Try giving your child a "book allowance," money that can be used only to purchase books. There are many places that offer inexpensive books for children, such as the grocery store, library book sales, used book stores and garage sales. Ownership is very important to many youngsters. Set up a spot in your child's room for their books. If they purchased them, and they can see them on their own shelves, it often increases their desire to learn to read them.
Comic books, interesting and educational websites and computer games that require reading are, also, good options for increasing interest in reading.
One of the most important factors is to be a reader yourself, and to enforce a positive approach to reading. Most children should not have a required reading time each day. Forcing children to read for pleasure usually has the opposite of the desired effect. You might try a family reading time each day, where everyone spends time "reading." Let them choose what interests them, even if it is something that is very light. Keep the time fairly short, and be sure to participate in this event yourself!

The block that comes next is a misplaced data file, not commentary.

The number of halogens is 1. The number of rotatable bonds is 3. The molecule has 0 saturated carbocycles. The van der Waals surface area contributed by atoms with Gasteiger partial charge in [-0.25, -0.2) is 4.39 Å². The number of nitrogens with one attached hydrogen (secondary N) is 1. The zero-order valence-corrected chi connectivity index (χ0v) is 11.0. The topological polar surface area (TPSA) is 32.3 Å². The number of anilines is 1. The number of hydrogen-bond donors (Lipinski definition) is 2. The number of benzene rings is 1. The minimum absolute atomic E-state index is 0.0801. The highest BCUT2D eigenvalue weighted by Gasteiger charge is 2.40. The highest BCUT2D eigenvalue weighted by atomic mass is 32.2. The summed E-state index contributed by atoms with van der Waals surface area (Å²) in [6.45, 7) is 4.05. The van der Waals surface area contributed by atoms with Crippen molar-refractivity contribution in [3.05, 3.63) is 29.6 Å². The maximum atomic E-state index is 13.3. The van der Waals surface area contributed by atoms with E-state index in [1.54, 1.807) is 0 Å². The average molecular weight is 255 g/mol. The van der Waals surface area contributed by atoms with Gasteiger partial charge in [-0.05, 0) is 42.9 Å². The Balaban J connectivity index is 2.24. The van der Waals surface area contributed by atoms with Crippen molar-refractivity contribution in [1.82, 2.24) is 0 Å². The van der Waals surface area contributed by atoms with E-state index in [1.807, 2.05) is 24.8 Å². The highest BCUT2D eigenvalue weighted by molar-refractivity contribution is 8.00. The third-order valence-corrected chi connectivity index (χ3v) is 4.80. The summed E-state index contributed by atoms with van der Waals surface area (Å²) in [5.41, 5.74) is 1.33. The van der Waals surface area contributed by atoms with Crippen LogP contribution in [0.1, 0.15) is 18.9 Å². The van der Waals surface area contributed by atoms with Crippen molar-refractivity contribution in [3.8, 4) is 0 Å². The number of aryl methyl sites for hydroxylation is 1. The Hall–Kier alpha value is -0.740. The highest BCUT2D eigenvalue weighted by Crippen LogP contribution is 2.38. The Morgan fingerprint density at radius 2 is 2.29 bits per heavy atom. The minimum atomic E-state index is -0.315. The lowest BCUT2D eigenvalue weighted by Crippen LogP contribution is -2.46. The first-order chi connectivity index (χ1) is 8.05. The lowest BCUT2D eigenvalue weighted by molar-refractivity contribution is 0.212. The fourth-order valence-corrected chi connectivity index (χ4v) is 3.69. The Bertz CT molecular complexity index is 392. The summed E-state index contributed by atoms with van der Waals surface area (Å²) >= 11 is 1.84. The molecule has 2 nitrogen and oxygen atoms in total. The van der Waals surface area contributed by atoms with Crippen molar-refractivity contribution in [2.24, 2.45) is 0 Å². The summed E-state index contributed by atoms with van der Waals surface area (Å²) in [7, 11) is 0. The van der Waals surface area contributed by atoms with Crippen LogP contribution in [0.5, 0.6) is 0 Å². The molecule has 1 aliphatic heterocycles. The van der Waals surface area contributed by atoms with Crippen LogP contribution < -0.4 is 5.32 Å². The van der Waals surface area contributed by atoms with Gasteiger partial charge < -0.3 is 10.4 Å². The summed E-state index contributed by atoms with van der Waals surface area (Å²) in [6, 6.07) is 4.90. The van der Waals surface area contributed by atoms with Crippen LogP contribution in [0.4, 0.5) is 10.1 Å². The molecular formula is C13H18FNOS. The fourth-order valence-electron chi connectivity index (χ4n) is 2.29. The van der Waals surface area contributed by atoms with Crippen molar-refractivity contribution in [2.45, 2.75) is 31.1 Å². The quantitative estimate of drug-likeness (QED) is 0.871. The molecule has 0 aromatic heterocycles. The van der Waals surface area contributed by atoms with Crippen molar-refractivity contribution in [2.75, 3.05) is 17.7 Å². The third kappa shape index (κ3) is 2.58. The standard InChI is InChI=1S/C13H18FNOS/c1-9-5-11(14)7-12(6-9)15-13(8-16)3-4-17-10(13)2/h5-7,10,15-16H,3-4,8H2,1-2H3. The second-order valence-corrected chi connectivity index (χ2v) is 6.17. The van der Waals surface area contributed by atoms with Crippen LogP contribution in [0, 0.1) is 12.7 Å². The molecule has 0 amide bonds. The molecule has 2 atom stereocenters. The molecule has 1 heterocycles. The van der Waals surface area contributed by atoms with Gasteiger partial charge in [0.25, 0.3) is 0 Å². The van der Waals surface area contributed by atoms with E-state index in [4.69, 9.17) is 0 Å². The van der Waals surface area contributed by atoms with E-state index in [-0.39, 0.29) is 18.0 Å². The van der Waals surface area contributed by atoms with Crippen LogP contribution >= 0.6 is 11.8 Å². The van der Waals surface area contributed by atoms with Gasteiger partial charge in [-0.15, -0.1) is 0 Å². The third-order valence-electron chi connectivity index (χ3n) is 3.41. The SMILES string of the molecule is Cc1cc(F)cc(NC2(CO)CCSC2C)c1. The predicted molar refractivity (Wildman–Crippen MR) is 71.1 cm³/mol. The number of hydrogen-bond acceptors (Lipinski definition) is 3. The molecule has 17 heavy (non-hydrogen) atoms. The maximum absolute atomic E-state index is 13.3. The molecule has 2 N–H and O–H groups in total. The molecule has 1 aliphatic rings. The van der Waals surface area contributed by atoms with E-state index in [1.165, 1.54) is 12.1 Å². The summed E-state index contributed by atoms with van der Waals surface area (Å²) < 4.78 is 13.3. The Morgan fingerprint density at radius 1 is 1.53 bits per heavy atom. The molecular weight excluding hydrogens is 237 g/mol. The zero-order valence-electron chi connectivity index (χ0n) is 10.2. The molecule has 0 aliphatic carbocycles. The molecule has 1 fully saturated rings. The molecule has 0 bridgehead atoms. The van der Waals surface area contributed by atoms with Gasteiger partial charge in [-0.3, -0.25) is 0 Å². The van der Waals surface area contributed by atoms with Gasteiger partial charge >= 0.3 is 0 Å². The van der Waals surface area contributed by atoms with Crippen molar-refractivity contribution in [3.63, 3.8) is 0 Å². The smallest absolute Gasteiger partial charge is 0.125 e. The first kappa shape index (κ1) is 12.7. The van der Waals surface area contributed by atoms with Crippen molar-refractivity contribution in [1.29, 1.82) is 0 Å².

If you feel that there may be other reasons your child is not learning to read, consider having them tested to determine if there is a learning difference that might be causing the problem. Dyslexia or ADHD or other differences in learning are all challenges that require specialized approaches. Determining if your child needs a specialized approach is important. There are many resources to assist you and your child.
Learning to read is a very important skill, and one that should be encouraged. Celebrate your children's improvements (even small ones) and let them know that you are proud of their efforts. Include time at the dinner table to discuss interesting, exciting or humorous things you've read. Include enrichment activities to bring stories "to life," such as meeting a favorite author, visiting a location mentioned in a book, making a recipe or trying a craft that was described in a favorite story.